What advice do you have for women who want to network, but feel shy or uncomfortable?  Most of the time we feel shy or uncomfortable because we think we don’t have anything to give. We are the “givers” not the receivers- so it’s much more comfortable for us to give than to receive. If there is a feeling of not having much of worth to give – start making a list of all the different people you know – from your neighbor, to the woman on the PTA you met, to the different jobs you have had and who you know from there. I reconnected with someone from high school that I hadn’t seen in 30 (gulp) years… She was looking for a job in accounting, and I happened to know an accounting firm that was looking to hire – so there you go! It worked.
How can a business woman start a networking group in her area?  They can call me and I will help them start Women on the Fast Track chapter!

You can find out more about Lucy Rosen and Women on the Fast Track by visiting her website at www.womenonthefasttrack.com.

 

www.sandrabeck.com

www.motherhoodincorporated.com

 

Make the Switch: How to Change Careers by Sandra Beck, Motherhood Incorporated

by Sandra Beck, Motherhood Incorporated

 

 I made the switch to a work-at-home career, and so can you.  Here are a few easy steps to get you started on the path to a new career:Yellow field

 

Assess Your Skills

 

If your primary focus is the ability to work out of your home, you’ll need to know which of the skills you have will be most helpful when you make the switch.  There are many skills that are useful across a variety of industries, including many work-at-home careers.  Consider not only what you are good at, but also what you enjoy.  Here are a few skills common to many work-at-home positions:

 

l       Computer Skills

l       Customer Service Skills

l       Project Management Skills

l       Communication Skills

l       Research Skills

l       Accounting / Business Finance Skills

 

Choose a Career Path

 

Now that you’ve pinpointed which skills you already have and which you most enjoy, it’s time to decide on a direction.  There may be more options than you realize for work-at-home mothers.  Here is a short list to get you started:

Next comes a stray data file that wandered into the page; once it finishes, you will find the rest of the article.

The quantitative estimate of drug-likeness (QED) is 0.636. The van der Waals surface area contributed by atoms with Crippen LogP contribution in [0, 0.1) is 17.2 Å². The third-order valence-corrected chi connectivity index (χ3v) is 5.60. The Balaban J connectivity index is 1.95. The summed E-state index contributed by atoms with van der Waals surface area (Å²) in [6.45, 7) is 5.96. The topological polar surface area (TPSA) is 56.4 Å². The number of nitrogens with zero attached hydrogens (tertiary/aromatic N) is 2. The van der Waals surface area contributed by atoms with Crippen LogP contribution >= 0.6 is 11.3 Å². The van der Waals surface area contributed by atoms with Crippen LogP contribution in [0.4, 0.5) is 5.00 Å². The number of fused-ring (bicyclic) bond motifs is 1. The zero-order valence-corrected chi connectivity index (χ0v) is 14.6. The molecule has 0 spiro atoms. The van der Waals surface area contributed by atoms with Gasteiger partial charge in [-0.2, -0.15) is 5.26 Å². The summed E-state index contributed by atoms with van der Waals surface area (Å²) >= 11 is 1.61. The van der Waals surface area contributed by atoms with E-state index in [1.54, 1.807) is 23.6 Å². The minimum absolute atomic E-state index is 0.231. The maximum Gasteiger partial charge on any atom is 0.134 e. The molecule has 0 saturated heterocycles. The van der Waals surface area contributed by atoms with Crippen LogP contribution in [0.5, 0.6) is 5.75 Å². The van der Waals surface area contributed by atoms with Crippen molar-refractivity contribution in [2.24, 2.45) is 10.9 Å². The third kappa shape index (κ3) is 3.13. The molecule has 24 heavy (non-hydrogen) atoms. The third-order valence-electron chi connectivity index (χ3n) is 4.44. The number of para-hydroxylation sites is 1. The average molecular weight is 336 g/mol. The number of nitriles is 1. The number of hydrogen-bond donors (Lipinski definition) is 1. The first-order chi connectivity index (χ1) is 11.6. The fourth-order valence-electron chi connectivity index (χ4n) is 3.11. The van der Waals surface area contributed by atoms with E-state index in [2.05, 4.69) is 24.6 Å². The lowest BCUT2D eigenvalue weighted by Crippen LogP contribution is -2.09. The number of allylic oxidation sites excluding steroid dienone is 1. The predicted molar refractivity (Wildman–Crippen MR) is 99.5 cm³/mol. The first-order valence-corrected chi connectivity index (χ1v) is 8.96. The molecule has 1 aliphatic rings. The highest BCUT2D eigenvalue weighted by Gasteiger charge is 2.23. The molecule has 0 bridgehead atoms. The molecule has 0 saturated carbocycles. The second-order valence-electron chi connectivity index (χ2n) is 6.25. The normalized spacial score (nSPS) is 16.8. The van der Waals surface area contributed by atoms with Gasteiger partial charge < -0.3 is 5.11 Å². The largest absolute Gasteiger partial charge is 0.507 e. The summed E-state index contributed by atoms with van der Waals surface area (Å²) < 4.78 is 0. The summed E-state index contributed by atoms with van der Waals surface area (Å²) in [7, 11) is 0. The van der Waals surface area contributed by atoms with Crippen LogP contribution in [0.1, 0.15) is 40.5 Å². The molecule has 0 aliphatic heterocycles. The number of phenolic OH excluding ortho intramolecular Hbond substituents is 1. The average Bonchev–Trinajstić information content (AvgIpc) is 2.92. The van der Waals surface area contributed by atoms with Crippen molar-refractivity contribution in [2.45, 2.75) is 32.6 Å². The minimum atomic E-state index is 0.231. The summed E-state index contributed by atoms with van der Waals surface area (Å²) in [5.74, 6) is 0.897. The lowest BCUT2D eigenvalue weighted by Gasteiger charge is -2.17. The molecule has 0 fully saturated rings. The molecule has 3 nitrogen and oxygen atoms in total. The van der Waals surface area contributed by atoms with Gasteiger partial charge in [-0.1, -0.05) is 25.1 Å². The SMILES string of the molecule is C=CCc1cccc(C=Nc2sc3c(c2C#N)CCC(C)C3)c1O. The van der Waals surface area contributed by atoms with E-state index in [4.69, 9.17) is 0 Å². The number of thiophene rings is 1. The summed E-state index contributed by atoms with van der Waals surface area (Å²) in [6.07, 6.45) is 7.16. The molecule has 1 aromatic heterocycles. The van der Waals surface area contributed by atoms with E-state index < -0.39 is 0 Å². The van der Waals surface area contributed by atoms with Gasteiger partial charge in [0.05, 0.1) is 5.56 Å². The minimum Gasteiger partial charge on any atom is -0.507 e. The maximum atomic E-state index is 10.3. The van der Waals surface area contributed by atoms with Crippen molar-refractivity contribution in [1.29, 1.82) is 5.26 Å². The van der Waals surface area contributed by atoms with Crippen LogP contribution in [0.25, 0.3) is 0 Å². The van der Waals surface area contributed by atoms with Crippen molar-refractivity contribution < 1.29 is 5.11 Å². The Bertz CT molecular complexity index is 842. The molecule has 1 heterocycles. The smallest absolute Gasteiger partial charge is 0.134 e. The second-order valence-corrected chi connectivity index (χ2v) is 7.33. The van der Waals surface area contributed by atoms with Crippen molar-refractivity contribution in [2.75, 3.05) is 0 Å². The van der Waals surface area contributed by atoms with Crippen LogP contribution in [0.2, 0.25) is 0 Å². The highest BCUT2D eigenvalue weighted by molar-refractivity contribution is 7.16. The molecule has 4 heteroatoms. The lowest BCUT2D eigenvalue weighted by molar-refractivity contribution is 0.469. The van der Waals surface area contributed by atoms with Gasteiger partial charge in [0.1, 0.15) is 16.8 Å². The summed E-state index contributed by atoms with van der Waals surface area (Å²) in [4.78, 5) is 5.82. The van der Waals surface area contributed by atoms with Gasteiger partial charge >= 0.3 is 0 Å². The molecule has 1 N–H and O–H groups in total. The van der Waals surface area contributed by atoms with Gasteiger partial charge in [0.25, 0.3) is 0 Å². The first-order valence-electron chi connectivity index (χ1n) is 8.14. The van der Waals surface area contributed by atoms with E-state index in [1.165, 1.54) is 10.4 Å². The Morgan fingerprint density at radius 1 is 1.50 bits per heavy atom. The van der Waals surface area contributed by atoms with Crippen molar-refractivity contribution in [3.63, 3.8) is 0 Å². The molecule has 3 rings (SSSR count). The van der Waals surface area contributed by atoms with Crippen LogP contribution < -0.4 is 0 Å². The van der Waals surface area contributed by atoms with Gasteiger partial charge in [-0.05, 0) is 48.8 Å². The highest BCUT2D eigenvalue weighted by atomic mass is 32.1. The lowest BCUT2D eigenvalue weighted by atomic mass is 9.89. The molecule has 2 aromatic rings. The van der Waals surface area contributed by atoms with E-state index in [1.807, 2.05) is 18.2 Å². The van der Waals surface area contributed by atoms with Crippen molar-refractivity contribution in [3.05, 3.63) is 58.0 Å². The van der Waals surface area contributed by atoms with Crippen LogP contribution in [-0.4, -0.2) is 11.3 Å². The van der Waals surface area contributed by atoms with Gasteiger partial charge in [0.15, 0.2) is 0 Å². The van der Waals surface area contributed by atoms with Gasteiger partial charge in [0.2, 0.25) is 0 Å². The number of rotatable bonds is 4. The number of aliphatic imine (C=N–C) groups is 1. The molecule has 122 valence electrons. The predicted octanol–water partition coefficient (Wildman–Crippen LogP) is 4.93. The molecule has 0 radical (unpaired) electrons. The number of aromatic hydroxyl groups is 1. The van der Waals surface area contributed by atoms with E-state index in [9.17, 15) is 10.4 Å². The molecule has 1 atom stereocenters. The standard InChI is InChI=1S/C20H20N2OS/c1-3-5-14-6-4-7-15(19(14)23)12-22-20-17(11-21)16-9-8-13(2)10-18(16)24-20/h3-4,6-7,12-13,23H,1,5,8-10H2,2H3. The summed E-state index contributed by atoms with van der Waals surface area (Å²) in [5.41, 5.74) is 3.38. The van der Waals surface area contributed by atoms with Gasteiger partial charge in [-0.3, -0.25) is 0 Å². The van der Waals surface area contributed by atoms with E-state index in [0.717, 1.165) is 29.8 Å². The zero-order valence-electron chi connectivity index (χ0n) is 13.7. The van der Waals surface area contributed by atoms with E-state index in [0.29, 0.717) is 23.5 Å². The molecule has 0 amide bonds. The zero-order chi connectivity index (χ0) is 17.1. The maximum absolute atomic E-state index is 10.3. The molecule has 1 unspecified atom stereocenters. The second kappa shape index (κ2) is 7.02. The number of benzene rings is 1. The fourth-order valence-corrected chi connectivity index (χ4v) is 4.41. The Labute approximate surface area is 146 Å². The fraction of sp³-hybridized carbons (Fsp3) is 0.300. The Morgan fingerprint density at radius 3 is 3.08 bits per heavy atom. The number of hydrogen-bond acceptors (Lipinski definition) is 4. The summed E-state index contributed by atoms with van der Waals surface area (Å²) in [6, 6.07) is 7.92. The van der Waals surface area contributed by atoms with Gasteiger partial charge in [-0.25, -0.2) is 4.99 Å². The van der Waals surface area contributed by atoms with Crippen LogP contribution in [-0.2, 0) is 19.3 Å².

l       Executive Assistant

l       Graphic Designer

l       Web Designer

l       Research Assistant

l       Marketing / Public Relations Consultant

l       Bookkeeping and Accounting

 

Gaining Experience

 

Depending on the career path you chose, you may need additional schooling or certification.  Check for professional organizations within your industry.  They are a great source for volunteer and network opportunities, and may help you assess which certifications will be most beneficial to you.

 

One of the greatest challenges posed when switching careers is the sudden lack of experience.  It can be hard starting over again, especially in a market that seems interested only in seasoned professionals.  Test run your new career by volunteering your time to a friend, or a nonprofit organization.  Offer your services free of charge and put in your best effort.  You’ll gain experience and professional references, all while helping out a worthy cause.

 

Don’t Give Up

 

Switching careers is exciting, but it is also difficult.  Remember, it takes time to build a career.  The rewards are great when you are willing to give it everything you’ve got. 

 

www.sandrabeck.com

www.motherhoodincorporated.com

 

Picture Perfect: How I Overcame the Perfectionist in Me by Sandra Beck, Motherhood Incorporated

 by Sandra Beck, Motherhood Incorporated

 

What could be more discouraging than expecting the impossible?  Most of us would agree that it would be unreasonable to ask an infant to put the toilet seat down when he is done, yet we hold ourselves to equally absurd standards.  We expect the impossible of ourselves when we equate success with perfection.